Roaming Mantis SMSishing campaign now targets Europe

Roaming Mantis SMSishing campaign now targets Europe

The Roaming Mantis SMS phishing campaign is now targeting Android and iPhone users in Europe with malicious apps and phishing pages.

Roaming Mantis surfaced in March 2018 when hacked routers in Japan were redirecting users to compromised websites. Roaming Mantis is a credential theft and malware campaign that takes advantage of smishing to distribute malicious Android apps in the format of APK files.

Investigations conducted by Kaspersky Lab indicated that the attack was targeting users in Asia with fake websites optimized for English, Korean, Simplified Chinese and Japanese. The most affected users were in Bangladesh, Japan and South Korea.

In the latest wave of attacks aimed at spreading phishing links via SMS messages (SMishing), most of the victims were users from Russia, Japan, India, Bangladesh, Kazakhstan, Azerbaijan, Iran and Vietnam.
Now the roaming Mantis SMS phishing campaign is targeting Android and iPhone users in Germany and France with malicious apps and phishing pages.

Beginning in April 2019, the campaign began using a new landing page to target iOS devices in an attempt to trick victims into installing a malicious iOS mobile configuration.
The configuration allows the phishing site to be launched in a web browser and to collect information from the target device.
In recent roaming Mantis campaigns, operators employed a Trojan named ‘Vroba’ in attacks aimed at users in France and Germany. The transition chain starts with an SMS in which

“Our latest research into roaming Mantis shows that the actor is focusing on expanding the transition by retorting users in Europe. The campaign was so active in France and Germany that it came to the attention of the German police and the French media. They alerted users to smashing messages and compromised websites used as landing pages. Reads the analysis published by Kaspersky.

The transition chain begins with an SMS text to the target device, with an included URL containing a warning message about a shipped package.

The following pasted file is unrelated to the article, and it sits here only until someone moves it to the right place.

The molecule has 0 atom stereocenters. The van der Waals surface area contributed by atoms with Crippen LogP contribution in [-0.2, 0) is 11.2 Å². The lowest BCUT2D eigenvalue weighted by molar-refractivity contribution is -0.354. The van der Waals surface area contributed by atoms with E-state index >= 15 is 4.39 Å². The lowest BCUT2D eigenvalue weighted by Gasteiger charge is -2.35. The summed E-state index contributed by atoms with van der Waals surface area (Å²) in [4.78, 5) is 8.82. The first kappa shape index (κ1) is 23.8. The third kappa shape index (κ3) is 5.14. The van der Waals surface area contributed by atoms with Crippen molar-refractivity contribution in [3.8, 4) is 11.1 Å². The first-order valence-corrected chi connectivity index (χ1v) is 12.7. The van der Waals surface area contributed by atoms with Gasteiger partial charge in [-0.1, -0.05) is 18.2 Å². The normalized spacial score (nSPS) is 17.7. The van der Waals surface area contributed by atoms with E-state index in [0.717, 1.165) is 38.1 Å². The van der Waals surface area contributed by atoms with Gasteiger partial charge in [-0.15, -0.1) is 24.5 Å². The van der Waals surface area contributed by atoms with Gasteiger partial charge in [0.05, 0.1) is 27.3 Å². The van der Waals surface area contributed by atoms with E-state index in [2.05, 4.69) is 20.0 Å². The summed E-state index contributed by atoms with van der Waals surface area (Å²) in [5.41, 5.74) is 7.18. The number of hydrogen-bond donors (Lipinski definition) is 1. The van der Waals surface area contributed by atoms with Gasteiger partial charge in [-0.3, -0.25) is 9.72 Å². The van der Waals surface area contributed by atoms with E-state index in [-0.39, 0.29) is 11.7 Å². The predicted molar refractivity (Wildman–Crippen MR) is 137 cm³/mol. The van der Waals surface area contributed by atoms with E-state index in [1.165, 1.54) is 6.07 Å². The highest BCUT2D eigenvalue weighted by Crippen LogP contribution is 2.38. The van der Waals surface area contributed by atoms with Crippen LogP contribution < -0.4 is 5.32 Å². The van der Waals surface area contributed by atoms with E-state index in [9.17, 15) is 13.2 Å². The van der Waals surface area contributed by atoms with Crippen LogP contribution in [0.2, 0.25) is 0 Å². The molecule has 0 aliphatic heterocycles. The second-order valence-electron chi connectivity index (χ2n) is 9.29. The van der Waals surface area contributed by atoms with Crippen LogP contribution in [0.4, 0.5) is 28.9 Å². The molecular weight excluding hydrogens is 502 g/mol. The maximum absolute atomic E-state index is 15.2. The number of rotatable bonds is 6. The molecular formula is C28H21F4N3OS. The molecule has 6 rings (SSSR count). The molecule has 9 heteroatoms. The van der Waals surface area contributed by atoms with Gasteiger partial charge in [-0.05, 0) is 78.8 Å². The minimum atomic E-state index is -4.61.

Upon clicking the link, the victim is redirected to a phishing page designed to steal the user’s Apple login credentials

If the victim uses an Android device, they will be redirected to a page that attempt to trick them into installing malware disguised as an Android app. Below are some of the impersonated apps, containing Wroba, used in this campaign:

roaming mantis 2

Roaming Mantis operators employed various obfuscation techniques in the landing page script in order to evade detection.

The analysis of Wroba.g/Wroba.o samples revealed several modifications in the loader module and payload.

The Wrogba loader and payload are now written in Kotlin, instead of Java that was used in the past as a programming language. Another change is related to the list of commands supported by the backdoor that now includes “get_gallery” and “get_photo” that allows operators to steal the victim’s photos and videos.

“It has been almost four years since Kaspersky first observed the Roaming Mantis campaign. Since then, the criminal group has continued its attack activities by using various malware families such as HEUR:Trojan-Dropper.AndroidOS.Wroba, and various attack methods such as phishing, mining, smishing and DNS poisoning. In addition, the group has now expanded its geography, adding two European countries to its main target regions.” concludes Kaspersky. “We predict these attacks will continue in 2022 because of the strong financial motivation.”